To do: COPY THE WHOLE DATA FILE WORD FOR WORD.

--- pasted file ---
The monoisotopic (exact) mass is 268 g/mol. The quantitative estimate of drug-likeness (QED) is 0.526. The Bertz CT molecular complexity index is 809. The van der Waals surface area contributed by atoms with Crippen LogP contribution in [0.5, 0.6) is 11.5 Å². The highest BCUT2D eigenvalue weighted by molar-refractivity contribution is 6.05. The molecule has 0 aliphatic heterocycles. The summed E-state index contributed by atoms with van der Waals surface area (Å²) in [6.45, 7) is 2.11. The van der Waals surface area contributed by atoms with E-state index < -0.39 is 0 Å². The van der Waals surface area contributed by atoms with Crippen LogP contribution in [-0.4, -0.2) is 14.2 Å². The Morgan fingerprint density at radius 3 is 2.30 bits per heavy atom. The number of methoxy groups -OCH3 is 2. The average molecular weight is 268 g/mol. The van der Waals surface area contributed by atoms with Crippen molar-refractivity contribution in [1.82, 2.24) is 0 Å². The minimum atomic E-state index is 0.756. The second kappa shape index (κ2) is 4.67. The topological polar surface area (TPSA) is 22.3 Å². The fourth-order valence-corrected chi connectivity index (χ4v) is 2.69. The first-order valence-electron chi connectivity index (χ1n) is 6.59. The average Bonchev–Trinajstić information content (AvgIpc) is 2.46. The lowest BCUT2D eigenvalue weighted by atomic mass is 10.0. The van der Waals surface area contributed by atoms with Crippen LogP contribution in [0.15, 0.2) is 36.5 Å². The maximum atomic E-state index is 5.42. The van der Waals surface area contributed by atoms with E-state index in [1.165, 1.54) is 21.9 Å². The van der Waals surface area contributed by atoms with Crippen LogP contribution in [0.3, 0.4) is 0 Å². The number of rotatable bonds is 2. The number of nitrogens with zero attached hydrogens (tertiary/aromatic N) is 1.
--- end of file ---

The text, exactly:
The monoisotopic (exact) mass is 268 g/mol. The quantitative estimate of drug-likeness (QED) is 0.526. The Bertz CT molecular complexity index is 809. The van der Waals surface area contributed by atoms with Crippen LogP contribution in [0.5, 0.6) is 11.5 Å². The highest BCUT2D eigenvalue weighted by molar-refractivity contribution is 6.05. The molecule has 0 aliphatic heterocycles. The summed E-state index contributed by atoms with van der Waals surface area (Å²) in [6.45, 7) is 2.11. The van der Waals surface area contributed by atoms with E-state index < -0.39 is 0 Å². The van der Waals surface area contributed by atoms with Crippen LogP contribution in [-0.4, -0.2) is 14.2 Å². The Morgan fingerprint density at radius 3 is 2.30 bits per heavy atom. The number of methoxy groups -OCH3 is 2. The average molecular weight is 268 g/mol. The van der Waals surface area contributed by atoms with Crippen molar-refractivity contribution in [1.82, 2.24) is 0 Å². The minimum atomic E-state index is 0.756. The second kappa shape index (κ2) is 4.67. The topological polar surface area (TPSA) is 22.3 Å². The fourth-order valence-corrected chi connectivity index (χ4v) is 2.69. The first-order valence-electron chi connectivity index (χ1n) is 6.59. The average Bonchev–Trinajstić information content (AvgIpc) is 2.46. The lowest BCUT2D eigenvalue weighted by atomic mass is 10.0. The van der Waals surface area contributed by atoms with Crippen LogP contribution in [0.15, 0.2) is 36.5 Å². The maximum atomic E-state index is 5.42. The van der Waals surface area contributed by atoms with E-state index in [1.165, 1.54) is 21.9 Å². The van der Waals surface area contributed by atoms with Crippen LogP contribution in [0.3, 0.4) is 0 Å². The number of rotatable bonds is 2. The number of nitrogens with zero attached hydrogens (tertiary/aromatic N) is 1.